I also think you can always win--if there's enough fight in the dog, it'll happen. The key is making sure you WANT to win that particular battle. How bad do you really want it? Some of the quit comes from the: "You know, I just don't care anymore"--and that can be sad. Not all the time. Sometimes, as you say, it's prudent not to care and let them have it--"Fine, if they want to be wrong, let them be wrong..." but sometimes...you have to hang onto the rope, even if you're going to meet a barrel of bricks. Maybe there's something wonderful at the top of the pulley!

Janga said...

My history of quitting writing projects is like my brother's history of quitting tobacco. I've done it hundreds of times. But more and more I have become convinced that persistence is the key ingredient in success. It's a quality I'm trying to cultivate, but there's always a new idea like a red balloon floating through the sky of my imagination, promising to be bigger and brighter and to soar higher than any other I've ever tried.

MsHellion said...

Janga, ah, the Glimmer Train--a vicious creature, isn't it? I love The Shiny and I'll abandon just about anything if I think I found something bigger, better, and more brilliant.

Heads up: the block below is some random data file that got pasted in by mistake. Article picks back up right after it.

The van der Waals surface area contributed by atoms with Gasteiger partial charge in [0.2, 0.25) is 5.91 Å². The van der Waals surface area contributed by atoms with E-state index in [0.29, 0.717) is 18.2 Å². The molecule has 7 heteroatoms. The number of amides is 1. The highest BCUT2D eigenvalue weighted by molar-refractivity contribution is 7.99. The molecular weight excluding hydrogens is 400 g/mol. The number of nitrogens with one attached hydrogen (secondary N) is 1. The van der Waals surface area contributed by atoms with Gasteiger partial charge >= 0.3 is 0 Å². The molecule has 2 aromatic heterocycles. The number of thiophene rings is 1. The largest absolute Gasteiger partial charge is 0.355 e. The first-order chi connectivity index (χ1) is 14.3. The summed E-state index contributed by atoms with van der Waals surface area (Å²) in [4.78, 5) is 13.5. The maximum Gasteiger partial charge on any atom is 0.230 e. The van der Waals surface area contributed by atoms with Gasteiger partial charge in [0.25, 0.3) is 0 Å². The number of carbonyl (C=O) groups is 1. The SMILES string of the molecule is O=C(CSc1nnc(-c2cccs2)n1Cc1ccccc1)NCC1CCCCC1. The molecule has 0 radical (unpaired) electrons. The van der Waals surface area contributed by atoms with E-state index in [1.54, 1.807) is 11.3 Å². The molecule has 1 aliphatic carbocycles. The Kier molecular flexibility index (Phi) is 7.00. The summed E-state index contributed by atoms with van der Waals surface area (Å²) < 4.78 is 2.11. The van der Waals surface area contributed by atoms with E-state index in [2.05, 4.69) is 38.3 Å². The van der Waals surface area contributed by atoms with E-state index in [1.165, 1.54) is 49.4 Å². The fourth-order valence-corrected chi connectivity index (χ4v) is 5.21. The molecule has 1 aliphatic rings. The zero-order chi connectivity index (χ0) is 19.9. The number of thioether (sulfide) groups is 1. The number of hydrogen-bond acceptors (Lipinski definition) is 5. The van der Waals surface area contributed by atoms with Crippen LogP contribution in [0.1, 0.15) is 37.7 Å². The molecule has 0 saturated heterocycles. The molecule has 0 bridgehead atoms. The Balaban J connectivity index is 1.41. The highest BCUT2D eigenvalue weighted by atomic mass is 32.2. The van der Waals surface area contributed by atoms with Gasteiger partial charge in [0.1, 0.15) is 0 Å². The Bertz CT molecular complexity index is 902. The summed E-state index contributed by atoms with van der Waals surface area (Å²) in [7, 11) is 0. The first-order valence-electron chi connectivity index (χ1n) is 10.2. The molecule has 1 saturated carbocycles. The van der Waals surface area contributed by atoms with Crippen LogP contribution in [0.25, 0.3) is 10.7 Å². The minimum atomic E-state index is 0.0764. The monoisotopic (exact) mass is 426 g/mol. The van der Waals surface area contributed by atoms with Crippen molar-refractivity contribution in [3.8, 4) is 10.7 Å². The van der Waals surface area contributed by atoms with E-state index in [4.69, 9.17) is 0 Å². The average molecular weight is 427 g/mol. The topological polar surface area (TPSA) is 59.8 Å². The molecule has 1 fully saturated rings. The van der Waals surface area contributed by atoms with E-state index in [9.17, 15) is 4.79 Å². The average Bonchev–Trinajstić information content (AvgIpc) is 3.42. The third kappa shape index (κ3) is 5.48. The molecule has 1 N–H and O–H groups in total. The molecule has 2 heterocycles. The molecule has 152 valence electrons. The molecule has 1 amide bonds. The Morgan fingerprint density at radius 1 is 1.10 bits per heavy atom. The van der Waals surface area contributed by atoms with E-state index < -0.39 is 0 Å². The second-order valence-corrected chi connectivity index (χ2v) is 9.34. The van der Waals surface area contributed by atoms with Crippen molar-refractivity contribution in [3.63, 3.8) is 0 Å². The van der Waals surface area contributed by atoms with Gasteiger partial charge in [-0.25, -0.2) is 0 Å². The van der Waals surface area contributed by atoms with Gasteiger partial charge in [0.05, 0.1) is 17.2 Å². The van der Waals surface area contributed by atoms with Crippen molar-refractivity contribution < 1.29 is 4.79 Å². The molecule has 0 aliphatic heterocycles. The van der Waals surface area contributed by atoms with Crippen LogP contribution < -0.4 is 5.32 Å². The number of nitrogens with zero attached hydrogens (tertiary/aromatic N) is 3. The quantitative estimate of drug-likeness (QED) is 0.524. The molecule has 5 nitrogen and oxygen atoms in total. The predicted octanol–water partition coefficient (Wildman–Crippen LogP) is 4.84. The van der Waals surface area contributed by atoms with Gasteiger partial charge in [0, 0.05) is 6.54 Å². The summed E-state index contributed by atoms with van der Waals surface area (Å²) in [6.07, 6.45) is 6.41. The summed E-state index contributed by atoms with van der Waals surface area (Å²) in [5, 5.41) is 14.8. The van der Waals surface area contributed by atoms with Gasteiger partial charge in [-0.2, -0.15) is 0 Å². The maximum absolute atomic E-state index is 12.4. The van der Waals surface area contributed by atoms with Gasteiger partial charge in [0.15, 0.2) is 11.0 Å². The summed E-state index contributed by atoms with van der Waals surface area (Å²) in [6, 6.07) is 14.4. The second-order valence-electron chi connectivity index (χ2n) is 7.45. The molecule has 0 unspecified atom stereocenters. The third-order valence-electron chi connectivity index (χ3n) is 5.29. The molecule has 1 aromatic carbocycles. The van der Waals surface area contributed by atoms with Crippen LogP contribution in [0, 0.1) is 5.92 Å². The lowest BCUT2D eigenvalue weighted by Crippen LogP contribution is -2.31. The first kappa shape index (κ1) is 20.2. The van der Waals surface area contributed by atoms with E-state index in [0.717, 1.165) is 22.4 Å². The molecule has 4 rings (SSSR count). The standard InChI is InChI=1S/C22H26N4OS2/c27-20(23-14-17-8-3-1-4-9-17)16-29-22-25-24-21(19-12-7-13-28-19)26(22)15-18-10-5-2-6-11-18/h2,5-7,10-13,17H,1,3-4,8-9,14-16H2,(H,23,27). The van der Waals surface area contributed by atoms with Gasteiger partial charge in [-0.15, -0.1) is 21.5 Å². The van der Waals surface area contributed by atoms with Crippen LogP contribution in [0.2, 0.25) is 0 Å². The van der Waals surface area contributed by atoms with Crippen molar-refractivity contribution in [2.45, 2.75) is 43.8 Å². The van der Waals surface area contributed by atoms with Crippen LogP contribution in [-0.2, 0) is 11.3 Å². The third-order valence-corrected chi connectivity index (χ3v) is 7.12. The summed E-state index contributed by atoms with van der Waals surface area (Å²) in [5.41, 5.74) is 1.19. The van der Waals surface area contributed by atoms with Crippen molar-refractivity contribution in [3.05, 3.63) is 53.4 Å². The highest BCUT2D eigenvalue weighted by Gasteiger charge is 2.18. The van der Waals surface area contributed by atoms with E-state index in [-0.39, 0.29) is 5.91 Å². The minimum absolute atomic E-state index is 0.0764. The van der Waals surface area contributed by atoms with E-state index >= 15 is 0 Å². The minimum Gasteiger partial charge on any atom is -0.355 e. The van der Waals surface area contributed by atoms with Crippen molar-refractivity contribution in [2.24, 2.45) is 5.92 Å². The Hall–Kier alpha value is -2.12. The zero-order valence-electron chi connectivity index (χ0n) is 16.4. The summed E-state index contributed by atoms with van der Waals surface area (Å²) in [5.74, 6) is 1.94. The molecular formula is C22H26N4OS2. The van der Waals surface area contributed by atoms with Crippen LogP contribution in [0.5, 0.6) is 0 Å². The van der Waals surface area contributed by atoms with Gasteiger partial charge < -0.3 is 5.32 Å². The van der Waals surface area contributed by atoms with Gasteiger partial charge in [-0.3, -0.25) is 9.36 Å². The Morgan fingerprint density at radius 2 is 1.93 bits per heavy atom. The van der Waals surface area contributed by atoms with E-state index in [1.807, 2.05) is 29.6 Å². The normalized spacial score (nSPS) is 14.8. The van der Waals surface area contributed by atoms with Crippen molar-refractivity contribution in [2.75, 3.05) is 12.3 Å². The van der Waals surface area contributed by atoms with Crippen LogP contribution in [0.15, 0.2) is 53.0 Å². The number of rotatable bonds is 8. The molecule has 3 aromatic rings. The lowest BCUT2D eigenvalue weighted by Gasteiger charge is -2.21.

I think our writing histories are VERY similar. *LOL* But I agree about persistence. I think that was one of the things Julia Quinn used to say--that it was the most important of all the writing attributes. You can be talented as hell, but if you're not persistent, you won't get far.

Terri Osburn said...

Swim like a Mofo. That's cute. :)

I quit my very first MS, but that was just necessary. That book was never going to work. Still, Bryan and Celi will always be my first H/H and we all three sort of learned how to do this together. Someday I'll write their story. And they'll be much relieved to see how much I've learned since I put them away. :)

I think I have a fear of quitting things. Never want to be seen as a quitter. I've stayed with a few things way longer than I should have. When it comes to writing, I'm not the person to ask here. I love the middle, so the belly of the beast is always fun for me.

MsHellion said...

Yes, I think Bryan and Celi should eventually get their story told. :) I have some characters who will be relieved that I waited to tell their stories as well. *LOL*